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I can't seem to find a guide which explains how to do an inner join on lookup fields using LINQ. Most of the guides require converting the EntityLists to custom objects so you can join on non lookup fields.

Here is the SQL I want to try and replicate in Sharepoint LINQ:

Select [fields] from table1 AA inner join table2 BB
on AA.lookupfield = AA.Title/ID 
where BB.field = $inputFromUser

As you can see hardly what I would call rocket science. But I'm having a miserable time locating code samples for LINQ and Sharepoint.

Can someone please post a working code sample.

Thank you!

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5 Answers 5

up vote 2 down vote accepted

There is no need to convert the EntityLists to custom objects to be able to do joins, as long as you have lookups to join on since this is the key for doing joins in LINQ. In my demo fragments below I have few lists (Country, Supplier, Product, ProductCategory) with lookups between these lists.

using (var context = new DemoTeamSiteDataContext(SPContext.Current.Web.Url))
{
    // get entity list
    EntityList<SuppliersItem> suppliers = context.GetList<SuppliersItem>("Suppliers");

    // retrieve list of distinct country titles over the supplier->country lookup
    var query = suppliers.Select(s => s.Country.Title).Distinct();

    // or in sql syntax
    query = (from s in suppliers
                select s.Country.Title).Distinct();
}

After you execute the actual query with a .ToList() or foreach iteration, you'll see following CAML generated if you output the context.Log property to a file. In this query you see that a join is created for you by LINQ without having to explicitly use the .Join() method.

<View>
  <Query>
    <Where>
      <BeginsWith>
        <FieldRef Name="ContentTypeId" />
        <Value Type="ContentTypeId">0x0100</Value>
      </BeginsWith>
    </Where>
  </Query>
  <ViewFields>
    <FieldRef Name="CountryTitle" />
  </ViewFields>
  <ProjectedFields>
    <Field Name="CountryTitle" Type="Lookup" List="Country" ShowField="Title" />
  </ProjectedFields>
  <Joins>
    <Join Type="LEFT" ListAlias="Country">
      <!--List Name: Countries-->
      <Eq>
        <FieldRef Name="Country" RefType="ID" />
        <FieldRef List="Country" Name="ID" />
      </Eq>
    </Join>
  </Joins>
  <RowLimit Paged="TRUE">2147483647</RowLimit>
</View>

Maybe another example with a bit more complexed join queries over multiple lookups. We start from the products list, query over 2 lookups to the country code of the supplier of the product and in the select we also retrieve the category title, which is yet another lookup to the Category list. You may notice I'm using the object oriented syntax over the sql syntax, but the same is possible in the sql syntax. Take the syntax you feel comfortable with.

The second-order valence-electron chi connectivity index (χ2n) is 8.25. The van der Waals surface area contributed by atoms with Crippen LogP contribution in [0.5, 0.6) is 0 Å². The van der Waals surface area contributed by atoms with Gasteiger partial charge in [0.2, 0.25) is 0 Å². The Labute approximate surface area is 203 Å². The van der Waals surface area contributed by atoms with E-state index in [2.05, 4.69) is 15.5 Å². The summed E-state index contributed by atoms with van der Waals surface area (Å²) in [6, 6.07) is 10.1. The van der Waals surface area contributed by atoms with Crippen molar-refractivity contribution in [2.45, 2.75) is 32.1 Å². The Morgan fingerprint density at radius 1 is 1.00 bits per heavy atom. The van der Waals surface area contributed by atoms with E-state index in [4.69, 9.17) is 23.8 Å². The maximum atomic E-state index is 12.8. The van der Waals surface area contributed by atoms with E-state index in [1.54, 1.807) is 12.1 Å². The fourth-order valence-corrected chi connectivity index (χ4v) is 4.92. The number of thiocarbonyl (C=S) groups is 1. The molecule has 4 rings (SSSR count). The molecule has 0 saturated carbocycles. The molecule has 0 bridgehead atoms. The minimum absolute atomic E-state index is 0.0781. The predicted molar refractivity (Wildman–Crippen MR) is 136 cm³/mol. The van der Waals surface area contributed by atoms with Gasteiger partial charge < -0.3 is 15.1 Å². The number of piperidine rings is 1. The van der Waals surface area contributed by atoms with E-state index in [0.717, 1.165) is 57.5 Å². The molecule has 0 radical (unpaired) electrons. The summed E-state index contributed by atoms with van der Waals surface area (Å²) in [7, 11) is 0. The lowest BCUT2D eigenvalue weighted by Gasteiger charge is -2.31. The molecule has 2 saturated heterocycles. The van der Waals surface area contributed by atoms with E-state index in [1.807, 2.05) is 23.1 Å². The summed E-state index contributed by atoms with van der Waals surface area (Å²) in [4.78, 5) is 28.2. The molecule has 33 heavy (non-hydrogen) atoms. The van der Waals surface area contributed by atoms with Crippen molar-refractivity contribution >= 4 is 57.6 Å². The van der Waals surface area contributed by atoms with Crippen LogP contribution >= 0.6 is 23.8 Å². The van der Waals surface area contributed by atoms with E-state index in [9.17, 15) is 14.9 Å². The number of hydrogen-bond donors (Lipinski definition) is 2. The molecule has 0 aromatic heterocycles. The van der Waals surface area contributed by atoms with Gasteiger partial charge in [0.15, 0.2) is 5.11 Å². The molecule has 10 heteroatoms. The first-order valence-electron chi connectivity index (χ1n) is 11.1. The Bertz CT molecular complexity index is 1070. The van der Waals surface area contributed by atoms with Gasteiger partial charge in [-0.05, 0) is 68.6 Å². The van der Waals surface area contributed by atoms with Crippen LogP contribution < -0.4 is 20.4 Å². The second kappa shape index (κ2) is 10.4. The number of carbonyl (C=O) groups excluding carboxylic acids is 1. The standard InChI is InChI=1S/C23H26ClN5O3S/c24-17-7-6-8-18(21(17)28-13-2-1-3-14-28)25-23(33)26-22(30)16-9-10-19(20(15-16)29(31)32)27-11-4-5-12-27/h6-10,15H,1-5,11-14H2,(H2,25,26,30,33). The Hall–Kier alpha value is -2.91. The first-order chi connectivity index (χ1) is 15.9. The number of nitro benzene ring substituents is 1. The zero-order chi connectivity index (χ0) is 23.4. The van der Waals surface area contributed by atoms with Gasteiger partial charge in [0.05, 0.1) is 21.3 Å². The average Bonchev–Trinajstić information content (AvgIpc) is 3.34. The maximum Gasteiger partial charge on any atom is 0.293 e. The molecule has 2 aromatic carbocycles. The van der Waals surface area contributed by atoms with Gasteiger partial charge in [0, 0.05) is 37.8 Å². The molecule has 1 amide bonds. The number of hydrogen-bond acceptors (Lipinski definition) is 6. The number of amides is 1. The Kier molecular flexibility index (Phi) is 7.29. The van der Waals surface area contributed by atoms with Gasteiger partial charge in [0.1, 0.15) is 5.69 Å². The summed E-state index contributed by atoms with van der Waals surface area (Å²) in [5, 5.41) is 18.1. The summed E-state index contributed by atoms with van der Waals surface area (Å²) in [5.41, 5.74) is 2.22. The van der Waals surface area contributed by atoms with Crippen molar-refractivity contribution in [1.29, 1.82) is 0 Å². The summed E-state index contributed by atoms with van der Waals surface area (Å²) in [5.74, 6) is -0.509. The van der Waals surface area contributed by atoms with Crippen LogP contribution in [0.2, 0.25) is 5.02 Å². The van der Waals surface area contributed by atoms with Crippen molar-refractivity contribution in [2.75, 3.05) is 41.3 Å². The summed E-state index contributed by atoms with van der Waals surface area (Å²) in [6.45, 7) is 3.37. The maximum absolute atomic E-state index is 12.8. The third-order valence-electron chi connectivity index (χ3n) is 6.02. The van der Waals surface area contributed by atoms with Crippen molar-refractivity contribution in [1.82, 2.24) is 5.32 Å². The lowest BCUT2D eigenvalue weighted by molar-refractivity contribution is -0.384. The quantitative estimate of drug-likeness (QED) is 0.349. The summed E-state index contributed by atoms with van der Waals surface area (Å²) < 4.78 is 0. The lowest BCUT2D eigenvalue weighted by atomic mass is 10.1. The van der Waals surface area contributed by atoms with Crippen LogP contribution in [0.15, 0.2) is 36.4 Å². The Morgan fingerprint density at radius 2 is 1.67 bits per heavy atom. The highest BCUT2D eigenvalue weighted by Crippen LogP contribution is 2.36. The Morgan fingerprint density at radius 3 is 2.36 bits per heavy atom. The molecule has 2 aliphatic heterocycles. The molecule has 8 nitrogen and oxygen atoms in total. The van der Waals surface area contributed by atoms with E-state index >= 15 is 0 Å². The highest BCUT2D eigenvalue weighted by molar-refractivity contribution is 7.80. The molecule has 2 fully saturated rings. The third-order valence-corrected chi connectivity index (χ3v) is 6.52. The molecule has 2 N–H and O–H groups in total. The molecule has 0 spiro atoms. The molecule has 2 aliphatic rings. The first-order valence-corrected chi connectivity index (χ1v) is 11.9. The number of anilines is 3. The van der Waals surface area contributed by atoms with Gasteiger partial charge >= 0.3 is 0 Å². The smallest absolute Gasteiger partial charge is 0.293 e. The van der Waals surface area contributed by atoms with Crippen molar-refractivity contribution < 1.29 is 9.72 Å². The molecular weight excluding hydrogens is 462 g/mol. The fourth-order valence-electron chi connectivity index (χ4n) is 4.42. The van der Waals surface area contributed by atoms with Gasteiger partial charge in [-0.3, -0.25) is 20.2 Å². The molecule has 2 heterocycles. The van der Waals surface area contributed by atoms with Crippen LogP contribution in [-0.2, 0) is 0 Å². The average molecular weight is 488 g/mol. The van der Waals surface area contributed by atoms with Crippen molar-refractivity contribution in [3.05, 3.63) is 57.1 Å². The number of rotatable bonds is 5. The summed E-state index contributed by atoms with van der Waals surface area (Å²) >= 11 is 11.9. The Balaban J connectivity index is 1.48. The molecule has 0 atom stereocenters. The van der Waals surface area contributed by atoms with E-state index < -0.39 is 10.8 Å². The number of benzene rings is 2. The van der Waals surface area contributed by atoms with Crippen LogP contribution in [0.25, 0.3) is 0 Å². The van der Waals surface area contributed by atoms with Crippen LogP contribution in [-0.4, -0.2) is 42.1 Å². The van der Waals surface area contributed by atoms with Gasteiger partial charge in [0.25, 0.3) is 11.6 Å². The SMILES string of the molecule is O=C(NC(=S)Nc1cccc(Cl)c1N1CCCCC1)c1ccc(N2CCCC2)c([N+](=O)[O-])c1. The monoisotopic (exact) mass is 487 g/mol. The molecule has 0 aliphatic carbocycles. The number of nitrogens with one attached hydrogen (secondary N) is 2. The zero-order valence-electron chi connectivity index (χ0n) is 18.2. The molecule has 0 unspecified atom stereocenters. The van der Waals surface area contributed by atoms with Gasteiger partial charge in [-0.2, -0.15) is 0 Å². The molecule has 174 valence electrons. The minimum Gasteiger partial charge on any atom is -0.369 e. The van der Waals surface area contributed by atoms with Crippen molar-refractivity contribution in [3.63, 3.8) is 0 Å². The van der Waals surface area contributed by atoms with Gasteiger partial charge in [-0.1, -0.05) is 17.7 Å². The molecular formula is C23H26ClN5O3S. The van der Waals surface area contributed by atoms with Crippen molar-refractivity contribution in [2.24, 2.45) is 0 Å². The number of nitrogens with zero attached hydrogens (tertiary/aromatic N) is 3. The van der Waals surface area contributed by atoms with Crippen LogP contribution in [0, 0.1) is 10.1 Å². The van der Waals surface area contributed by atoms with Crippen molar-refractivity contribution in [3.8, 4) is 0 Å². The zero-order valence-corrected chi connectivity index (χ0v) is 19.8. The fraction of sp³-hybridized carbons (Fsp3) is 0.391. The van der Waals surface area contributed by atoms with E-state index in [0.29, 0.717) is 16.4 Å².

var query = context.Products.Where(p => p.Supplier.Country.Code == "US")
    .Select(p => new { Title = p.Title, Supplier = p.Supplier.Title, 
            Category = p.Category.Title });

foreach (var product in query)
{
    Console.WriteLine(String.Format("Product: {0}\tSupplier:{1}\tCountry:{2}",
        product.Title, product.Supplier, product.Category));
}

Also note that I'm directly querying context.Products, which drops the extra step to create an EntityList object first and then query on that object like in the 1st example.

Your example would convert to something like:

// name parameter Table2Title to prevent name collision between both titles
var result = context.Table1
    .Where(a => a.LookupFieldToTable2.FieldInTable2 == inputFromUser)
    .Select(a => new { a.Title, a.SomeOtherField, Table2Title = a.LookupFieldToTable2.Title });
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If you really have lookup field in your project, this is supported by Linq-to-SharePoint, but query logic is slightly different from SQL queries. But it is also not a rocket science, of course :) See the example below:

var result = from book in dataContext.Books
orderby book.Title
select new
{
    book.Title,
    book.Author.FirstName,
    book.Author.SecondName
};

, where Author is a lookup field in table Books.

So, there are two tables, Authors & Books, linked with lookup field, and this query will join them similar to SQL inner join.

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I liked this rendition, because it is closely related to SQL:

 var queryUsers = from person in osobyItems.ToList()
 join
 plannedPosition in pmItems
 on
 person.PlánovanéMístoId equals plannedPosition.Id
 where
 plannedPosition.Kategorie == "Z1"
 select new { login = person.Login };
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5  
DOesn't calling ToList destroy the idea of LINQ since it will download all items into list using effectively a select * and then filter in the business layer? –  Wouter - SharePoint MVP Apr 12 '11 at 6:08
    
Absolutely correct, Wouter! Since ToList() has been called, Linq-to-objects is starting, not Linq-to-SharePoint... –  Andrey Markeev Apr 13 '11 at 14:29
1  
Oh lovely - thanks guys for the heads up, nice looking code - performance is going to suck! –  JL01 Apr 14 '11 at 7:27

Try somthing like this....

var result = tableA
.Join( tableB 
a => a.id,              //Join column for tableA
b => b.id,              //Join column for tableB
(a, b) => new {a.id, a.column1, b.column2})
.Where(ab=>column2==7)
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If you want to use CAML: CAML query builder that supports inner joins?

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